The Encyclopedia of Medicaments


This book is a printed edition of the Pandectarum Medicinae (Encyclopedia of medicaments) by Matthaeus Sylvaticus (died circa 1342), consisting of an alphabetized list of medications (primarily of herbal origin). Sylvaticus relies on the work of Simon of Genoa (flourished end of 13th century), who provided a lexicon of Latin, Greek, and Arabic medical terms in his dictionary, Clavis Sanationis. Sylvaticus also draws upon works by Greco-Roman authorities such as Galen, Dioscorides, and Paulus Aegineta (seventh century). Among his other sources were the writings of important scientists from the Islamic world, including the Persian physicians Ibn Sīnā (known in the Latin West as Avicenna, 980–1037) and al-Rāzī (or Rhazes, circa 865–circa 925), and the Andalusian scientist Ibn Rushd (or Averroes, 1126–98). For each of the 702 entries in this work, Sylvaticus provides the Arabic and Greek name of a plant or other material and information about its medicinal properties. As in Clavis Sanationis, for each letter of the Latin alphabet there is a short introduction with notes on transliterating from the Greek and Arabic into Latin. This edition was commissioned by Ottaviano Scotto of Modena and printed in Venice in 1498 by Boneto Locatello, who appears to have printed more than 100 works for Scotto, most of them versions of important pre-modern texts. The Pandectarum Medicinae does not have illustrations, although the Locatello-Scotto edition of the Cyrurgia by Abū al-Qāsim Khalaf ibn ʻAbbās al-Zahrāwī (or Albucasis, circa 936–1013) includes what may be some of the earliest examples of woodcut illustrations embedded in a text.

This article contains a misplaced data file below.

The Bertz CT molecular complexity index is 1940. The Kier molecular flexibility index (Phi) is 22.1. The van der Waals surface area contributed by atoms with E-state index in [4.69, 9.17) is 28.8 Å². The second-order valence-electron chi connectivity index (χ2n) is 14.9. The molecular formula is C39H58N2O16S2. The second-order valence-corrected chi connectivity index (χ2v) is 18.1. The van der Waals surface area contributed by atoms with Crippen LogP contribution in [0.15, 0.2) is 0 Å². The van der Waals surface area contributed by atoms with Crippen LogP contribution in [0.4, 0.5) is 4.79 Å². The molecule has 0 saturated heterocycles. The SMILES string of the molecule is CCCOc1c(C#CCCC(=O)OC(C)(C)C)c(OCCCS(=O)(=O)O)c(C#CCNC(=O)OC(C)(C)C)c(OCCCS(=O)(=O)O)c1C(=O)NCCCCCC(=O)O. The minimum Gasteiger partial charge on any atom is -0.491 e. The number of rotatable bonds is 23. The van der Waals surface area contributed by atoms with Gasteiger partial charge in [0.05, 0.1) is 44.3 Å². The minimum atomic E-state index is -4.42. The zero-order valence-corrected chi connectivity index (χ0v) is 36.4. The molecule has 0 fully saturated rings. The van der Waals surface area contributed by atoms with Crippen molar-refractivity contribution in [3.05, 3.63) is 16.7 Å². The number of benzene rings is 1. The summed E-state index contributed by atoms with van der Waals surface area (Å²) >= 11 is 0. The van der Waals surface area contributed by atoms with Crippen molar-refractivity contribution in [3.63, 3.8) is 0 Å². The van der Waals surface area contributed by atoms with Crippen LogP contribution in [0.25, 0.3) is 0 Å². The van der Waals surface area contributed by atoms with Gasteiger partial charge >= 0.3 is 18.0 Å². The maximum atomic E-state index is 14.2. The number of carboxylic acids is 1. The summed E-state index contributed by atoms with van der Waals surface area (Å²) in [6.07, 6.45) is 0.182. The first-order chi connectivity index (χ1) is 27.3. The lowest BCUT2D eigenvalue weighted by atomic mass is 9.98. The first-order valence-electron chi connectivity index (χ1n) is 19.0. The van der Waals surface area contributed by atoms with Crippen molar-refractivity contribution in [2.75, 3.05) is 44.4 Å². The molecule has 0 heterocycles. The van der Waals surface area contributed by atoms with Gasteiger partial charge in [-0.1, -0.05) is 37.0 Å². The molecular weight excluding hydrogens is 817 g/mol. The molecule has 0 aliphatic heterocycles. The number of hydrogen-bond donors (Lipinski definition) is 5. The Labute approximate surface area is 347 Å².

Date Created

Subject Date

Publication Information

Bonetus Locatellus, for Octavianus Scotus, Venice

Title in Original Language

Liber Pandectarum Medicinae


Type of Item

Physical Description

181 pages ; 30 centimeters


  • Bound with: Luminare maius, by Joannes Jacobus de Manliis. Venice: Albertinum de Lissona,1504
  • Other early printings of the Pandectarum Medicinae include those from Naples (1474), Vicenza (1480), and Venice (1480, 1492, and 1499).

Last updated: June 17, 2014